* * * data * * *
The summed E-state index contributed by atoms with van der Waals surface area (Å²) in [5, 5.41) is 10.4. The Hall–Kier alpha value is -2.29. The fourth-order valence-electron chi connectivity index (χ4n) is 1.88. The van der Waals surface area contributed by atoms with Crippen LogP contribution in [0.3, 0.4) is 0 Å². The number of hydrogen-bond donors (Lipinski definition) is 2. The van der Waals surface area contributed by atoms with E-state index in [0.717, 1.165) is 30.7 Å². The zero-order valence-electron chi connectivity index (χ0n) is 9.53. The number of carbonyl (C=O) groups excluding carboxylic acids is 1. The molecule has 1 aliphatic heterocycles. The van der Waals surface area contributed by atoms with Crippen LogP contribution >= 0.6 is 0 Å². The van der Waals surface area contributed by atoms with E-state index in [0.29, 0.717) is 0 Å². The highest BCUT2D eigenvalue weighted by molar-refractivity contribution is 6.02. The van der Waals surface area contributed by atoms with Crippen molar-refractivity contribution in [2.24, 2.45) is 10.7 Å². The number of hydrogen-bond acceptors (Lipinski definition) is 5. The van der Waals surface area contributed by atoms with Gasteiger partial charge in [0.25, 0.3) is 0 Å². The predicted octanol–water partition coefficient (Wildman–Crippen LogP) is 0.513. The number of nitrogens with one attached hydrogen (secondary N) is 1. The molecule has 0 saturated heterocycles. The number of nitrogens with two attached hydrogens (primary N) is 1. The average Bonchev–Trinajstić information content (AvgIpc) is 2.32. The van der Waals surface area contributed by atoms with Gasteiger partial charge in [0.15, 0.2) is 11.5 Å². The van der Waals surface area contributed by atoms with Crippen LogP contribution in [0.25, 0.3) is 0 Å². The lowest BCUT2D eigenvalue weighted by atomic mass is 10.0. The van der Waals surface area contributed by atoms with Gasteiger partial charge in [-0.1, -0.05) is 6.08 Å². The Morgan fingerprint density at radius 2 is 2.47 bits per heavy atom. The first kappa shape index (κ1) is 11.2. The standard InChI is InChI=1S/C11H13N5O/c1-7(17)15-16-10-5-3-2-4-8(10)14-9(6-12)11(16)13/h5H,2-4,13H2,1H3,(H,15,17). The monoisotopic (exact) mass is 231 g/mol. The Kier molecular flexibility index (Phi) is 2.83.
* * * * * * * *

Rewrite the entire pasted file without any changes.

The summed E-state index contributed by atoms with van der Waals surface area (Å²) in [5, 5.41) is 10.4. The Hall–Kier alpha value is -2.29. The fourth-order valence-electron chi connectivity index (χ4n) is 1.88. The van der Waals surface area contributed by atoms with Crippen LogP contribution in [0.3, 0.4) is 0 Å². The number of hydrogen-bond donors (Lipinski definition) is 2. The van der Waals surface area contributed by atoms with E-state index in [0.717, 1.165) is 30.7 Å². The zero-order valence-electron chi connectivity index (χ0n) is 9.53. The number of carbonyl (C=O) groups excluding carboxylic acids is 1. The molecule has 1 aliphatic heterocycles. The van der Waals surface area contributed by atoms with Crippen LogP contribution >= 0.6 is 0 Å². The van der Waals surface area contributed by atoms with E-state index in [0.29, 0.717) is 0 Å². The highest BCUT2D eigenvalue weighted by molar-refractivity contribution is 6.02. The van der Waals surface area contributed by atoms with Crippen molar-refractivity contribution in [2.24, 2.45) is 10.7 Å². The number of hydrogen-bond acceptors (Lipinski definition) is 5. The van der Waals surface area contributed by atoms with Gasteiger partial charge in [0.25, 0.3) is 0 Å². The predicted octanol–water partition coefficient (Wildman–Crippen LogP) is 0.513. The number of nitrogens with one attached hydrogen (secondary N) is 1. The molecule has 0 saturated heterocycles. The number of nitrogens with two attached hydrogens (primary N) is 1. The average Bonchev–Trinajstić information content (AvgIpc) is 2.32. The van der Waals surface area contributed by atoms with Gasteiger partial charge in [0.15, 0.2) is 11.5 Å². The van der Waals surface area contributed by atoms with Crippen LogP contribution in [0.25, 0.3) is 0 Å². The lowest BCUT2D eigenvalue weighted by atomic mass is 10.0. The van der Waals surface area contributed by atoms with Gasteiger partial charge in [-0.1, -0.05) is 6.08 Å². The Morgan fingerprint density at radius 2 is 2.47 bits per heavy atom. The first kappa shape index (κ1) is 11.2. The standard InChI is InChI=1S/C11H13N5O/c1-7(17)15-16-10-5-3-2-4-8(10)14-9(6-12)11(16)13/h5H,2-4,13H2,1H3,(H,15,17). The monoisotopic (exact) mass is 231 g/mol. The Kier molecular flexibility index (Phi) is 2.83.